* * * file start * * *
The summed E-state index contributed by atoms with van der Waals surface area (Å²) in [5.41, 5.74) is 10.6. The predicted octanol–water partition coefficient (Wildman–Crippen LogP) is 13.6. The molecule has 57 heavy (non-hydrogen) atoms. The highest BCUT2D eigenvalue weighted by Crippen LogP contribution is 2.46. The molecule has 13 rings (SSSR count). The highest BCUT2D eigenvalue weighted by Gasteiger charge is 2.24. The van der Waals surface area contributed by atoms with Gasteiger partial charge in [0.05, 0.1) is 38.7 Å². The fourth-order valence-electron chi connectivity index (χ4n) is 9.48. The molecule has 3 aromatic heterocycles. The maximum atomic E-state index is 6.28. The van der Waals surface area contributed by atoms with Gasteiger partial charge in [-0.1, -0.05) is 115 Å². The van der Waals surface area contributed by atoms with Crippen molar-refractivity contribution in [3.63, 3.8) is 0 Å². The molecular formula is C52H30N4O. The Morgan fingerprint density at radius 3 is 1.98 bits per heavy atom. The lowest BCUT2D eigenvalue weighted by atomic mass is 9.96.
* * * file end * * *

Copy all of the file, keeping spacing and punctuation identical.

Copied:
The summed E-state index contributed by atoms with van der Waals surface area (Å²) in [5.41, 5.74) is 10.6. The predicted octanol–water partition coefficient (Wildman–Crippen LogP) is 13.6. The molecule has 57 heavy (non-hydrogen) atoms. The highest BCUT2D eigenvalue weighted by Crippen LogP contribution is 2.46. The molecule has 13 rings (SSSR count). The highest BCUT2D eigenvalue weighted by Gasteiger charge is 2.24. The van der Waals surface area contributed by atoms with Gasteiger partial charge in [0.05, 0.1) is 38.7 Å². The fourth-order valence-electron chi connectivity index (χ4n) is 9.48. The molecule has 3 aromatic heterocycles. The maximum atomic E-state index is 6.28. The van der Waals surface area contributed by atoms with Gasteiger partial charge in [-0.1, -0.05) is 115 Å². The van der Waals surface area contributed by atoms with Crippen molar-refractivity contribution in [3.63, 3.8) is 0 Å². The molecular formula is C52H30N4O. The Morgan fingerprint density at radius 3 is 1.98 bits per heavy atom. The lowest BCUT2D eigenvalue weighted by atomic mass is 9.96.